A study shows more parents are allowing their kids on Facebook. This mother says no for privacy reasons -- her own
I don’t want to be my 11-year-old daughter’s friend. I don’t just mean that in the traditional, “I’m not your friend; I’m your mom” sense. Because I am still not letting my firstborn get on Facebook, she might as well forget about me becoming her friend online any time soon.
Apparently I’m the minority here. Last week, a study of 1,007 parents with children between 10 and 14 found that a stunning half of all parents of 12-year-olds — and 20 percent of parents of 10-year-olds — knew that their children were on Facebook. Amazingly, nearly 70 percent of those parents helped their children sign up. Facebook’s terms of service prohibit users under the age of 13 from registering. The study certainly confirms what I’ve noticed over the past year: the increasing presence of my friends’ children “liking” their statuses and LOLing their photos.
The study also highlights the ignorance many parents have of the Children’s Online Privacy Protection Act (COPPA) — which was created specifically to keep sites from collecting private information about kids under the age of 13. Think of how relentlessly Facebook is pawing through your likes and your apps right now, figuring out how best to target its ads. And yet, after all these years, my right-hand column today featured an invitation to become an ultrasound technician and a chance to “share my story and be heard” over some Ragu tomato sauce. Why would I want to subject my kid to this crap?
There are other reasons beyond the law for keeping the youngsters off Facebook. How about a parent’s privacy as well? Facebook isn’t the clubby collegiate hangout it started as – and it hasn’t been for a very long time. Despite my ability now to corral a friend list into distinctive groups, the fact remains that I no more want my children involved in every aspect of my social life – on or offline — than I want to be in theirs. We all need boundaries; we all need spaces that are exclusively for our peers and us. That’s why I’m a not a Facebook friend of my shrink or any of my children’s current schoolteachers, either. And it’s why I’m not thrilled that I have to wonder how my most colorfully worded opinions about Herman Cain play on the Facebook page of a pal who includes his fourth-grader among his friends. No matter how many Halloween and birthday party pictures my friends post of their kids, no matter how often our status updates are devoted to the amusing observations of our offspring, I assume that on Facebook, I am in the company of my fellow adults. And that we’re talking about our kids, not among them.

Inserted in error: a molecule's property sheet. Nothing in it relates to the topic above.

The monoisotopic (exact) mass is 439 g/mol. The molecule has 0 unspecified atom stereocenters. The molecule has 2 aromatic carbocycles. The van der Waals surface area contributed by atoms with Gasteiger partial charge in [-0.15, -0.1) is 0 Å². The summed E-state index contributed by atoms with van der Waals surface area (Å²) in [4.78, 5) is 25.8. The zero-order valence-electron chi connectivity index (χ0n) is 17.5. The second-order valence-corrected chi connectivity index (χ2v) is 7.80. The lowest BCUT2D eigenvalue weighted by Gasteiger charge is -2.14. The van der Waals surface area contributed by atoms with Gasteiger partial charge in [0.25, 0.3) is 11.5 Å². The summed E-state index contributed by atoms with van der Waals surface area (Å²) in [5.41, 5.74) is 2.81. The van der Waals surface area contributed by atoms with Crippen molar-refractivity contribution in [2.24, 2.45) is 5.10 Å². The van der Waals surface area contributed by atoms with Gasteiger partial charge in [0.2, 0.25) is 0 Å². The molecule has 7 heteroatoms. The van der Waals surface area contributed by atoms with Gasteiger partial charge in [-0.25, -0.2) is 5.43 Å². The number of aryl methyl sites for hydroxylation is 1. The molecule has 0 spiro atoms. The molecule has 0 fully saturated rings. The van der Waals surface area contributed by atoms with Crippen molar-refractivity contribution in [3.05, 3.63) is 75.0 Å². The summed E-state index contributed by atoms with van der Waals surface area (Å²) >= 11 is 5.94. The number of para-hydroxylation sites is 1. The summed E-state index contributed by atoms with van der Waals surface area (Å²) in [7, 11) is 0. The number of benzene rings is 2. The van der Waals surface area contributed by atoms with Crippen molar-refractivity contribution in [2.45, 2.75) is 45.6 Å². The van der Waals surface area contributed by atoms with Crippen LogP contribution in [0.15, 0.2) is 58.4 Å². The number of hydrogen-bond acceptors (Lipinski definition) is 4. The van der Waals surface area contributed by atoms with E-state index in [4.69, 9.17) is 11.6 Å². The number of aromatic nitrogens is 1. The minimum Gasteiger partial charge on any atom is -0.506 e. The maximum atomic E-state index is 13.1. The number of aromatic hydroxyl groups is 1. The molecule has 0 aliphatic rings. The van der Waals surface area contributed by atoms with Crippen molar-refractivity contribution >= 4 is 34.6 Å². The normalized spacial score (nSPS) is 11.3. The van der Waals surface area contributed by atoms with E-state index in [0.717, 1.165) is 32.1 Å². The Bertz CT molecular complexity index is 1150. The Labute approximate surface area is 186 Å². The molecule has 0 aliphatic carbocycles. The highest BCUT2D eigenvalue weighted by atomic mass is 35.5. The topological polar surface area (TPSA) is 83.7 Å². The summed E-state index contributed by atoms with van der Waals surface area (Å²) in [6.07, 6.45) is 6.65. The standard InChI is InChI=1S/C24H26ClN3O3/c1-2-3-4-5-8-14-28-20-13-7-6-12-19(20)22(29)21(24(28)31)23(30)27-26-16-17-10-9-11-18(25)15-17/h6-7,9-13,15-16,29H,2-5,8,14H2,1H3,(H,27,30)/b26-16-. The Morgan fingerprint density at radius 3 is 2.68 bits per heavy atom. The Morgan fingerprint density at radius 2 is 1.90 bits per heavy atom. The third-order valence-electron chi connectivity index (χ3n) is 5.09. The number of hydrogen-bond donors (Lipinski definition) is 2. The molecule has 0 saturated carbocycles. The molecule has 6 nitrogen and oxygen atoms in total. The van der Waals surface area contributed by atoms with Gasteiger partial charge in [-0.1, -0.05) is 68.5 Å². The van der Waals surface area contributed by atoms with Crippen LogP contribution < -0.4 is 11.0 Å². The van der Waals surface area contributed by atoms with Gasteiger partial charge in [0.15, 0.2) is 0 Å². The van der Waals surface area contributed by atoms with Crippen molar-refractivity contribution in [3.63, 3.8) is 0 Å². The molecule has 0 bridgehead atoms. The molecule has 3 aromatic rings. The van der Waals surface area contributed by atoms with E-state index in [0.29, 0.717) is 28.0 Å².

I want my children to enjoy the same freedom. They’re not ignorant of social media – their mother was managing online communities back in the ASCII days. In their short lifetimes they’ve progressed through WebKinz and Pixie Hollow; the elder girl is now a devoted regular in a fiction-writing community for tweens and adolescents. Both kids have email addresses. Naturally, despite sharing a bunk bed, they primarily enjoy it for communicating with each other. A shared computer on my desk in the living room affords a measure of openness without rigorous scrutiny that seems to work for everyone right now.
I wasn’t surprised when my elder daughter began talking about how her fellow 10- and 11-year-olds were asking her to friend them on Facebook from the moment she started middle school in September. But I was relieved that she’s just shrugged it off uninterestedly. I know the day will come when she, like my college roommate’s mother, my ninth-grade teacher and my friend’s 3-year-old daughter (no, really) will have an account. She may choose to create it the moment she hits 13; she may opt to wait longer. I’m going to hope that whenever that rite of passage happens, she isn’t harassed or bullied, and that she doesn’t post any photos that will one day hamper her chances at becoming the greatest mayor in New York City’s history. But keeping my child safe isn’t the same as monitoring her every move. If she wants to update her status someday about how her mother is driving her crazy, I won’t need to comment on her page about it. Protecting her also means being able to respect her privacy. And loving her doesn’t mean that I have to friend her.
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